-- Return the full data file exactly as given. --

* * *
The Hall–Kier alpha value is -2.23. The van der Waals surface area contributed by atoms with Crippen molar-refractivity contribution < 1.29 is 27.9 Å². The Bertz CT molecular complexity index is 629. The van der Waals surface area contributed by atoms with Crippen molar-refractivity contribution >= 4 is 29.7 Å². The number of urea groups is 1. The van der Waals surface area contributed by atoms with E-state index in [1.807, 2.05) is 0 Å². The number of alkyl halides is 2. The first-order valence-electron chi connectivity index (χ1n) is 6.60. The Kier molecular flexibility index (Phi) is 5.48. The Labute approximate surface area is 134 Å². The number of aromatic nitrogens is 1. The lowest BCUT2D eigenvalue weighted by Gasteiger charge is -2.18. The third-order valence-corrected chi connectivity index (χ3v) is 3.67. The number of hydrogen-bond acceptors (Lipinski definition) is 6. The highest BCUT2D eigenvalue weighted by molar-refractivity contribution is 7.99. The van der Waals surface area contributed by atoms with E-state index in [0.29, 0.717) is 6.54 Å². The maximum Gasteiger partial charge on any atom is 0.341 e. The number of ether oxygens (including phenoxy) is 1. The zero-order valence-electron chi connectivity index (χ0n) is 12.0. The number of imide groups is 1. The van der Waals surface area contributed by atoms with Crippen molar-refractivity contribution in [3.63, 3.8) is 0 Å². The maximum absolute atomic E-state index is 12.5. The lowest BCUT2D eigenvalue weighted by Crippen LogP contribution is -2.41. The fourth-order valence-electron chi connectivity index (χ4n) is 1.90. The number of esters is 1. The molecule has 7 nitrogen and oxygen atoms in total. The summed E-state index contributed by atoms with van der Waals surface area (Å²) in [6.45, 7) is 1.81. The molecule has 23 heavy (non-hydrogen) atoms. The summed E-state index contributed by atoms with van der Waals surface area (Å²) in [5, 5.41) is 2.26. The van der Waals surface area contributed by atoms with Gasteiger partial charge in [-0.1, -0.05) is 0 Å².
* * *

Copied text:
The Hall–Kier alpha value is -2.23. The van der Waals surface area contributed by atoms with Crippen molar-refractivity contribution < 1.29 is 27.9 Å². The Bertz CT molecular complexity index is 629. The van der Waals surface area contributed by atoms with Crippen molar-refractivity contribution >= 4 is 29.7 Å². The number of urea groups is 1. The van der Waals surface area contributed by atoms with E-state index in [1.807, 2.05) is 0 Å². The number of alkyl halides is 2. The first-order valence-electron chi connectivity index (χ1n) is 6.60. The Kier molecular flexibility index (Phi) is 5.48. The Labute approximate surface area is 134 Å². The number of aromatic nitrogens is 1. The lowest BCUT2D eigenvalue weighted by Gasteiger charge is -2.18. The third-order valence-corrected chi connectivity index (χ3v) is 3.67. The number of hydrogen-bond acceptors (Lipinski definition) is 6. The highest BCUT2D eigenvalue weighted by molar-refractivity contribution is 7.99. The van der Waals surface area contributed by atoms with E-state index in [0.29, 0.717) is 6.54 Å². The maximum Gasteiger partial charge on any atom is 0.341 e. The number of ether oxygens (including phenoxy) is 1. The zero-order valence-electron chi connectivity index (χ0n) is 12.0. The number of imide groups is 1. The van der Waals surface area contributed by atoms with Crippen molar-refractivity contribution in [3.63, 3.8) is 0 Å². The maximum absolute atomic E-state index is 12.5. The lowest BCUT2D eigenvalue weighted by Crippen LogP contribution is -2.41. The fourth-order valence-electron chi connectivity index (χ4n) is 1.90. The number of esters is 1. The molecule has 7 nitrogen and oxygen atoms in total. The summed E-state index contributed by atoms with van der Waals surface area (Å²) in [6.45, 7) is 1.81. The molecule has 23 heavy (non-hydrogen) atoms. The summed E-state index contributed by atoms with van der Waals surface area (Å²) in [5, 5.41) is 2.26. The van der Waals surface area contributed by atoms with Gasteiger partial charge in [-0.1, -0.05) is 0 Å².